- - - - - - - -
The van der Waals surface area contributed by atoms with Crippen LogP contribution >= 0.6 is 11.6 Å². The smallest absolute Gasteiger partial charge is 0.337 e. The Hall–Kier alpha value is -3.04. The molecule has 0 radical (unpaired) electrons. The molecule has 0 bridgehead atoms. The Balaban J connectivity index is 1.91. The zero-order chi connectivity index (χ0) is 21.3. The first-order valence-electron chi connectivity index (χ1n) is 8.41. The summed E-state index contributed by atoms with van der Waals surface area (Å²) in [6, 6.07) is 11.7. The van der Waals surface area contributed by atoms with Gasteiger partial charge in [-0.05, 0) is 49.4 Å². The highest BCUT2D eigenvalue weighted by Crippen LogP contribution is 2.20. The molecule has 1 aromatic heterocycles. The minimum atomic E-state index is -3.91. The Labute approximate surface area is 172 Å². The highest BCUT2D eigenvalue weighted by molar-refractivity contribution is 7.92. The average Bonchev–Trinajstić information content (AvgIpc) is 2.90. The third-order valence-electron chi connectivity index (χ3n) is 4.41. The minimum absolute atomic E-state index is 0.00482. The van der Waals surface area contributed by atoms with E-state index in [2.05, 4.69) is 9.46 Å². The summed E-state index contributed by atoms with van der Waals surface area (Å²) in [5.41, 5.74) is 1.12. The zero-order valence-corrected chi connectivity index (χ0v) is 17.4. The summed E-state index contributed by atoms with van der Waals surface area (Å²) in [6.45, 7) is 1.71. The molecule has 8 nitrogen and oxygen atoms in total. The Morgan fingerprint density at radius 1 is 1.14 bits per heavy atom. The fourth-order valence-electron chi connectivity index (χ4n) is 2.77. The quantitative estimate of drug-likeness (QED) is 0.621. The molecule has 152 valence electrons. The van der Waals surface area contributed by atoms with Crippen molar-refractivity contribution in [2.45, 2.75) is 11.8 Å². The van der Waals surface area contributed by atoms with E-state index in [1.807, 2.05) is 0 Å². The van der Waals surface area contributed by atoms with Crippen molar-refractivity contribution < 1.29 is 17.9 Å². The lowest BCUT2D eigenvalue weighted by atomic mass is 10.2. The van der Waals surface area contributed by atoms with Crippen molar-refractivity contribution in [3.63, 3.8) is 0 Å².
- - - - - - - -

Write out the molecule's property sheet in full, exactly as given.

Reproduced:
The van der Waals surface area contributed by atoms with Crippen LogP contribution >= 0.6 is 11.6 Å². The smallest absolute Gasteiger partial charge is 0.337 e. The Hall–Kier alpha value is -3.04. The molecule has 0 radical (unpaired) electrons. The molecule has 0 bridgehead atoms. The Balaban J connectivity index is 1.91. The zero-order chi connectivity index (χ0) is 21.3. The first-order valence-electron chi connectivity index (χ1n) is 8.41. The summed E-state index contributed by atoms with van der Waals surface area (Å²) in [6, 6.07) is 11.7. The van der Waals surface area contributed by atoms with Gasteiger partial charge in [-0.05, 0) is 49.4 Å². The highest BCUT2D eigenvalue weighted by Crippen LogP contribution is 2.20. The molecule has 1 aromatic heterocycles. The minimum atomic E-state index is -3.91. The Labute approximate surface area is 172 Å². The highest BCUT2D eigenvalue weighted by molar-refractivity contribution is 7.92. The average Bonchev–Trinajstić information content (AvgIpc) is 2.90. The third-order valence-electron chi connectivity index (χ3n) is 4.41. The minimum absolute atomic E-state index is 0.00482. The van der Waals surface area contributed by atoms with E-state index in [2.05, 4.69) is 9.46 Å². The summed E-state index contributed by atoms with van der Waals surface area (Å²) in [5.41, 5.74) is 1.12. The zero-order valence-corrected chi connectivity index (χ0v) is 17.4. The summed E-state index contributed by atoms with van der Waals surface area (Å²) in [6.45, 7) is 1.71. The molecule has 8 nitrogen and oxygen atoms in total. The Morgan fingerprint density at radius 1 is 1.14 bits per heavy atom. The fourth-order valence-electron chi connectivity index (χ4n) is 2.77. The quantitative estimate of drug-likeness (QED) is 0.621. The molecule has 152 valence electrons. The van der Waals surface area contributed by atoms with Crippen molar-refractivity contribution in [2.45, 2.75) is 11.8 Å². The van der Waals surface area contributed by atoms with E-state index in [1.807, 2.05) is 0 Å². The van der Waals surface area contributed by atoms with Crippen molar-refractivity contribution < 1.29 is 17.9 Å². The lowest BCUT2D eigenvalue weighted by atomic mass is 10.2. The van der Waals surface area contributed by atoms with Crippen molar-refractivity contribution in [3.63, 3.8) is 0 Å².